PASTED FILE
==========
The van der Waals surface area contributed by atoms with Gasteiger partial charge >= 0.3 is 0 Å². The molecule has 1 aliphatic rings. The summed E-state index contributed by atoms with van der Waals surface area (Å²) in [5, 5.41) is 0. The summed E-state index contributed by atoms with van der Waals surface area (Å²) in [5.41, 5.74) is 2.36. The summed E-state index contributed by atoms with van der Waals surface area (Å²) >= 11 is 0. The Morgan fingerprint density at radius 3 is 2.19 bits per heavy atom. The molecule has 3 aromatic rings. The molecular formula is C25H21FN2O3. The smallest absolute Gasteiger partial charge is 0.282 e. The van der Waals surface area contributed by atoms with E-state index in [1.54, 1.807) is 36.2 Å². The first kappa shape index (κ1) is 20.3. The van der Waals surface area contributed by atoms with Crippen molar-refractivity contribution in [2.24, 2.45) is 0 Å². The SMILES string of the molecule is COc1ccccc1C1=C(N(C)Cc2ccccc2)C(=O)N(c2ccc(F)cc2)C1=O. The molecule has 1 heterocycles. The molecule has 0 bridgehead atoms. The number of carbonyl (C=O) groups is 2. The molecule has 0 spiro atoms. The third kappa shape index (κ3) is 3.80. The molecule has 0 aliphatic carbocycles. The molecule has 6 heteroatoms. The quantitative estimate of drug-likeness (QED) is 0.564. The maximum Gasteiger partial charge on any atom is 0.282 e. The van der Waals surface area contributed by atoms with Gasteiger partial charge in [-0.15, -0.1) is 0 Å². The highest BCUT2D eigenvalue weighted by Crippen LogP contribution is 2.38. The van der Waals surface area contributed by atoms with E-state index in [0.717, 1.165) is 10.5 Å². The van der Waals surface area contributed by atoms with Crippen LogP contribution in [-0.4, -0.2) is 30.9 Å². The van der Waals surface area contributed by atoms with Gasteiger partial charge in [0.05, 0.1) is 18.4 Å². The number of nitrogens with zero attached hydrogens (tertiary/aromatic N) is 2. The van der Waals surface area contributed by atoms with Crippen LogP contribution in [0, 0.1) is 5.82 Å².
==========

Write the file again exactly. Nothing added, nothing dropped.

The van der Waals surface area contributed by atoms with Gasteiger partial charge >= 0.3 is 0 Å². The molecule has 1 aliphatic rings. The summed E-state index contributed by atoms with van der Waals surface area (Å²) in [5, 5.41) is 0. The summed E-state index contributed by atoms with van der Waals surface area (Å²) in [5.41, 5.74) is 2.36. The summed E-state index contributed by atoms with van der Waals surface area (Å²) >= 11 is 0. The Morgan fingerprint density at radius 3 is 2.19 bits per heavy atom. The molecule has 3 aromatic rings. The molecular formula is C25H21FN2O3. The smallest absolute Gasteiger partial charge is 0.282 e. The van der Waals surface area contributed by atoms with E-state index in [1.54, 1.807) is 36.2 Å². The first kappa shape index (κ1) is 20.3. The van der Waals surface area contributed by atoms with Crippen molar-refractivity contribution in [2.24, 2.45) is 0 Å². The SMILES string of the molecule is COc1ccccc1C1=C(N(C)Cc2ccccc2)C(=O)N(c2ccc(F)cc2)C1=O. The molecule has 1 heterocycles. The molecule has 0 bridgehead atoms. The number of carbonyl (C=O) groups is 2. The molecule has 0 spiro atoms. The third kappa shape index (κ3) is 3.80. The molecule has 0 aliphatic carbocycles. The molecule has 6 heteroatoms. The quantitative estimate of drug-likeness (QED) is 0.564. The maximum Gasteiger partial charge on any atom is 0.282 e. The van der Waals surface area contributed by atoms with Gasteiger partial charge in [-0.15, -0.1) is 0 Å². The highest BCUT2D eigenvalue weighted by Crippen LogP contribution is 2.38. The van der Waals surface area contributed by atoms with E-state index in [0.717, 1.165) is 10.5 Å². The van der Waals surface area contributed by atoms with Crippen LogP contribution in [-0.4, -0.2) is 30.9 Å². The van der Waals surface area contributed by atoms with Gasteiger partial charge in [0.05, 0.1) is 18.4 Å². The number of nitrogens with zero attached hydrogens (tertiary/aromatic N) is 2. The van der Waals surface area contributed by atoms with Crippen LogP contribution in [0, 0.1) is 5.82 Å².